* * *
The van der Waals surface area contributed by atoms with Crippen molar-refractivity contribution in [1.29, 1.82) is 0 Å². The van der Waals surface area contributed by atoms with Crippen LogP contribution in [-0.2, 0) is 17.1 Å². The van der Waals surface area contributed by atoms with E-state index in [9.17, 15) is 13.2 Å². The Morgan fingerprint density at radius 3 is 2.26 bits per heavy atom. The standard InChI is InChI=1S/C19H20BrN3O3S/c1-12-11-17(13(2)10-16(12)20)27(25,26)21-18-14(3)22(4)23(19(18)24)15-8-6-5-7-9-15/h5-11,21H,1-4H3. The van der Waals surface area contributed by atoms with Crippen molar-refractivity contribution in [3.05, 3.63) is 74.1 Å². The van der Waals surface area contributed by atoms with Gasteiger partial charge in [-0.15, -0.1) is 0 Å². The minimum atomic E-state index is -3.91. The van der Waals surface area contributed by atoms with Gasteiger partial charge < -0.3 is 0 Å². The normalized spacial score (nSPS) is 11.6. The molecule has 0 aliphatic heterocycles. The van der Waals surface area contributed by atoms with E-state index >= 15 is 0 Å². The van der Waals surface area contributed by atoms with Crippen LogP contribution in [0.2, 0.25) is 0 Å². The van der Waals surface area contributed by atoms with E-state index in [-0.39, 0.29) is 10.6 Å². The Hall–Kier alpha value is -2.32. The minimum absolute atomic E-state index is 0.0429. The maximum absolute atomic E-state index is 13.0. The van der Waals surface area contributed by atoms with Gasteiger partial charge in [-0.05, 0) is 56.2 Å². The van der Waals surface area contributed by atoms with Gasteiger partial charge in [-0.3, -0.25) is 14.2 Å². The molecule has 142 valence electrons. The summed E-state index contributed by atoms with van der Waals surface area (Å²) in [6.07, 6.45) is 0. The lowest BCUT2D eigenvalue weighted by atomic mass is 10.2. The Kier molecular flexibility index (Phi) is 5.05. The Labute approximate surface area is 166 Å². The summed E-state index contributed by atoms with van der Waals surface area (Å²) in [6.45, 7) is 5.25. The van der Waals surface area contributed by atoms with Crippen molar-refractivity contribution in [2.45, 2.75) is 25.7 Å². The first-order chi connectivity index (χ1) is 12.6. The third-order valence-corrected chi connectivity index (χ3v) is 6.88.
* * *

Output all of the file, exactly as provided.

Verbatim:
The van der Waals surface area contributed by atoms with Crippen molar-refractivity contribution in [1.29, 1.82) is 0 Å². The van der Waals surface area contributed by atoms with Crippen LogP contribution in [-0.2, 0) is 17.1 Å². The van der Waals surface area contributed by atoms with E-state index in [9.17, 15) is 13.2 Å². The Morgan fingerprint density at radius 3 is 2.26 bits per heavy atom. The standard InChI is InChI=1S/C19H20BrN3O3S/c1-12-11-17(13(2)10-16(12)20)27(25,26)21-18-14(3)22(4)23(19(18)24)15-8-6-5-7-9-15/h5-11,21H,1-4H3. The van der Waals surface area contributed by atoms with Crippen molar-refractivity contribution in [3.05, 3.63) is 74.1 Å². The van der Waals surface area contributed by atoms with Gasteiger partial charge in [-0.15, -0.1) is 0 Å². The minimum atomic E-state index is -3.91. The van der Waals surface area contributed by atoms with Gasteiger partial charge < -0.3 is 0 Å². The normalized spacial score (nSPS) is 11.6. The molecule has 0 aliphatic heterocycles. The van der Waals surface area contributed by atoms with E-state index >= 15 is 0 Å². The van der Waals surface area contributed by atoms with Crippen LogP contribution in [0.2, 0.25) is 0 Å². The van der Waals surface area contributed by atoms with E-state index in [-0.39, 0.29) is 10.6 Å². The Hall–Kier alpha value is -2.32. The minimum absolute atomic E-state index is 0.0429. The maximum absolute atomic E-state index is 13.0. The van der Waals surface area contributed by atoms with Gasteiger partial charge in [-0.05, 0) is 56.2 Å². The van der Waals surface area contributed by atoms with Gasteiger partial charge in [-0.3, -0.25) is 14.2 Å². The molecule has 142 valence electrons. The summed E-state index contributed by atoms with van der Waals surface area (Å²) in [6.07, 6.45) is 0. The lowest BCUT2D eigenvalue weighted by atomic mass is 10.2. The Kier molecular flexibility index (Phi) is 5.05. The Labute approximate surface area is 166 Å². The summed E-state index contributed by atoms with van der Waals surface area (Å²) in [6.45, 7) is 5.25. The van der Waals surface area contributed by atoms with Crippen molar-refractivity contribution in [2.45, 2.75) is 25.7 Å². The first-order chi connectivity index (χ1) is 12.6. The third-order valence-corrected chi connectivity index (χ3v) is 6.88.